I held the 16-ounce, $5 jar of mayonnaise in one hand, while looking at the 32-ounce container of regular mayo sitting on the shelf in front of me. The regular mayo was on sale — buy one, get one free. All reason within me shouted that I should buy the least expensive kind, and put the outrageously expensive jar back in the shelf.
And yet, I found myself carefully placing the organic mayo inside my shopping cart.
Torn between common sense and guilt, old, fear-ridden reasons danced around my mind:
“There’s no telling how much junk is in that jar. And the preservatives, oh! These deadly little creatures will enter your children’s bodies and order cancer cells to multiply at lightning speed. You’re a cancer survivor. You don’t take chances.”
As if I’d open the jar and feed mayo to my children with a spoon! For heaven’s sake, I spread a tiny bit of it on sandwiches — that’s all!
And yet, there it was — the little demon of fear and guilt that sits on this mom’s left shoulder threatened to win again.
It seems as if when I left the hospital carrying my first baby 15 years ago, an extra bag of guilt, feelings of inadequacy and fear was packed for the journey home.
It’s true, the Guilt-Fear-Inadequacy fountain pours a little bit of venom at different stages of motherhood:
It filled me with guilt when I couldn’t breastfeed my firstborn after six weeks.
It haunted my every thought when I had to leave my 13-month-old baby in her first day care.
It threatens me every time I must tell my children I don’t have time to take them to the park, or that I’m too tired to play a board game.
And it shouts from the grocery store aisles, where products that are supposed to protect, nourish and make life a little sweeter are painted as weapons of mass destruction by the latest internet article.
Guilt, fear and inadequacy are strong weapons used against mothers. And for most of us, we are the ones who point that weapon against our own hearts. We bite the bait and believe the lies, closing our eyes to the ocean of goodness and love that flow through every move we make, and every step we take in this journey called motherhood.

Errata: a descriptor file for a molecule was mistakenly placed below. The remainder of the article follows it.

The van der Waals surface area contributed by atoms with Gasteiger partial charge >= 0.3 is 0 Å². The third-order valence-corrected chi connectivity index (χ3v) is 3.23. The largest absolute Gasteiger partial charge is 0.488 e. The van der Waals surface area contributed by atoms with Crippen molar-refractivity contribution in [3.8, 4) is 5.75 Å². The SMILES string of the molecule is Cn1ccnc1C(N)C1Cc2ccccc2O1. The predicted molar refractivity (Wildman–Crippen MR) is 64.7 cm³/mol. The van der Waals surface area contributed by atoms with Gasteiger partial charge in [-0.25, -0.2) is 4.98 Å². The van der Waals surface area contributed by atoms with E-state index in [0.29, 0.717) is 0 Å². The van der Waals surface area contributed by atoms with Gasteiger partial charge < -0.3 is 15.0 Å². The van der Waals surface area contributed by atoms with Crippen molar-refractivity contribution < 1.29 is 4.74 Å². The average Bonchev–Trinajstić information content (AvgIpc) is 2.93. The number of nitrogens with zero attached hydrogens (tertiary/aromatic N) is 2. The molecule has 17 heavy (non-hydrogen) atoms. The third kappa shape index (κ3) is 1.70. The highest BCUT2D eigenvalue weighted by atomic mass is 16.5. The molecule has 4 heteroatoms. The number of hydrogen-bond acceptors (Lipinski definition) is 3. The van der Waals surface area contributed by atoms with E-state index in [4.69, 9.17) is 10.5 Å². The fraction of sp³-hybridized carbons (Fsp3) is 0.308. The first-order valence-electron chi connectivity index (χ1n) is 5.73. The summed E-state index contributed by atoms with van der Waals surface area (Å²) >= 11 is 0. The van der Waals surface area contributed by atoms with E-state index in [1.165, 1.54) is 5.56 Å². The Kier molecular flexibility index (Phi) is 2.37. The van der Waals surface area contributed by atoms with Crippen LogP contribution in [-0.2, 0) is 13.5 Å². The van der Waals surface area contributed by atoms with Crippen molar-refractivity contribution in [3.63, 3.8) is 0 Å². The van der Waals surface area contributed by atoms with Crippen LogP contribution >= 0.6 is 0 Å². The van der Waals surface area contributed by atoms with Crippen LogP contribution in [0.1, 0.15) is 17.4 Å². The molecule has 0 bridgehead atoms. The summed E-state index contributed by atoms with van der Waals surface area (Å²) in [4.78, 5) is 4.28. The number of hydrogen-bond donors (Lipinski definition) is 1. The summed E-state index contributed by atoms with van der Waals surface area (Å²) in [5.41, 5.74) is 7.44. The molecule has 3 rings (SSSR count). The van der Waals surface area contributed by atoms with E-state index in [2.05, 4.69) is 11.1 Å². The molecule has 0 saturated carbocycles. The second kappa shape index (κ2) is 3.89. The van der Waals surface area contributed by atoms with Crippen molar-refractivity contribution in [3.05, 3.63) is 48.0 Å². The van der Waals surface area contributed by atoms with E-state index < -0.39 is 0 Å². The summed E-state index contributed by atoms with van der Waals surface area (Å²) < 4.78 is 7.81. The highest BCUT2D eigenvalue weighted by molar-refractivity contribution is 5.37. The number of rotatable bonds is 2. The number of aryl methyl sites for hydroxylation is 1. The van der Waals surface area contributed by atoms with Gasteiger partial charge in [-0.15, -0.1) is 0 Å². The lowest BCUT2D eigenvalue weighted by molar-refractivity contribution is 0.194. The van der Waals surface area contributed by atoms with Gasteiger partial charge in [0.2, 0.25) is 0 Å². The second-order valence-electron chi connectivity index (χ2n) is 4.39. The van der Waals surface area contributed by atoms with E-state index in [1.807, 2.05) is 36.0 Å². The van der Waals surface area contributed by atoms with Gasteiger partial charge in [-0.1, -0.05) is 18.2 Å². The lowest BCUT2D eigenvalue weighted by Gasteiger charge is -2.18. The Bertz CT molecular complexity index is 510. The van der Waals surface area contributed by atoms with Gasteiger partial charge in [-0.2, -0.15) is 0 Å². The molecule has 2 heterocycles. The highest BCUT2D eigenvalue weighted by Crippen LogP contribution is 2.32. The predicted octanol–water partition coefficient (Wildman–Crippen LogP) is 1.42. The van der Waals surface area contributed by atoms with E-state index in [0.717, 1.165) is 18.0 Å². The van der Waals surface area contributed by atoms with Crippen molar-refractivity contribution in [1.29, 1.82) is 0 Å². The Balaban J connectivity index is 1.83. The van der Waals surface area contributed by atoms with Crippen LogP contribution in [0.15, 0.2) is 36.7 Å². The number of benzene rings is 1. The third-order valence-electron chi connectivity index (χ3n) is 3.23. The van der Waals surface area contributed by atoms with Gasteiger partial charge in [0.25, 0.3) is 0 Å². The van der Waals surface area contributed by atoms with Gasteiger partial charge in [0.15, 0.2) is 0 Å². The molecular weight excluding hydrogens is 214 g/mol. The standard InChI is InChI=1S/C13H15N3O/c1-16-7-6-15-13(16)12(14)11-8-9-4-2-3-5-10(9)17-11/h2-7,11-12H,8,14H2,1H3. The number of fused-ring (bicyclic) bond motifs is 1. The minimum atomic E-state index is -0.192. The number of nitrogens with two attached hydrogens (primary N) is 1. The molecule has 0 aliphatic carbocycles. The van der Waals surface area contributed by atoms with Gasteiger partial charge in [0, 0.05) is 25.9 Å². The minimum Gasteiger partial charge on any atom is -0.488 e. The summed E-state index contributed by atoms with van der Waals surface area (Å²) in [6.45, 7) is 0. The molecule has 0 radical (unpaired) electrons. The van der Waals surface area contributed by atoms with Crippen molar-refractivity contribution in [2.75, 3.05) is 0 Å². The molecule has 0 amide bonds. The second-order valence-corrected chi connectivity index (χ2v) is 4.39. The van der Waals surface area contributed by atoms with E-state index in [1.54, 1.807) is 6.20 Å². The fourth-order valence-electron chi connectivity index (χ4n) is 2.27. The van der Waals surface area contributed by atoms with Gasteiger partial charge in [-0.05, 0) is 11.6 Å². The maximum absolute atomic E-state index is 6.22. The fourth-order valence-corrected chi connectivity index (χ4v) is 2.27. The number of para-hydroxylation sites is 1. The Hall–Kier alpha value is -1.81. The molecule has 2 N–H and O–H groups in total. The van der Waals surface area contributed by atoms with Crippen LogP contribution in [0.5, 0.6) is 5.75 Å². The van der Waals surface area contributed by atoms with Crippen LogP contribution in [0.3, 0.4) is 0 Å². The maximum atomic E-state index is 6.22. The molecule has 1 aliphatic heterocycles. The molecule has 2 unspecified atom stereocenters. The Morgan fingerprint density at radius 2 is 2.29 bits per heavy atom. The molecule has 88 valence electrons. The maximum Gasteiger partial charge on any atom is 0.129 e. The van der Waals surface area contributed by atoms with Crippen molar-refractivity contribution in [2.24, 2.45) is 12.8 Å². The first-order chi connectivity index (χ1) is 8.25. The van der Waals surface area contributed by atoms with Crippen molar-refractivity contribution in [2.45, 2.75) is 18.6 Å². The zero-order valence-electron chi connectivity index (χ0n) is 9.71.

We are far from perfect. But oh — do we love our children!
As a matter of fact, it’s love that feeds the guilt monster. It’s love that is behind our every fear. It’s love that buys and layers them with sunscreen, and it’s love that throws away the bottle when it’s ranked as the worst sunscreen in the market.
Love is the fuel of every guilt trip we take and every fear we face.
But still, let’s face the truth: Fear and guilt do not belong with love.
Just as God forgives his children and gives them endless grace, I am challenged to give myself and my mother that same gift today: grace and the priceless gift of forgiveness.
I’m a work in progress. But so is motherhood.
But today I am proud to say that the jar of gold-priced mayo went back to that shelf. And I’m buying whatever sunblock I want, and even letting my children bathe in plain, old-fashioned sunshine for a few minutes. We’ll have frozen pizza for dinner and I’ll not beat myself up for it. I’ll say yes to ice cream on Wednesdays and smile at the sight of their cheeks smeared with chocolate.
And on days I cannot play that board game, I will give them extra hugs, and put my phone down to listen to their stories.
Motherhood is a gift from God, and time is flying by. I don’t want fear and guilt to rob me of one more minute of the few years I have them under my roof.
So, here’s to us — imperfect mothers of the world. Happy Mother’s Day!
Patricia Holbrook is a Christian author, blogger and international speaker. Her book, “Twelve Inches,” is on sale at Barnes & Nobles, Amazon and retailers worldwide. Visit her website www.soaringwithHim.com. For speaking engagements and comments, email pholbrook@soaringwithHim.com.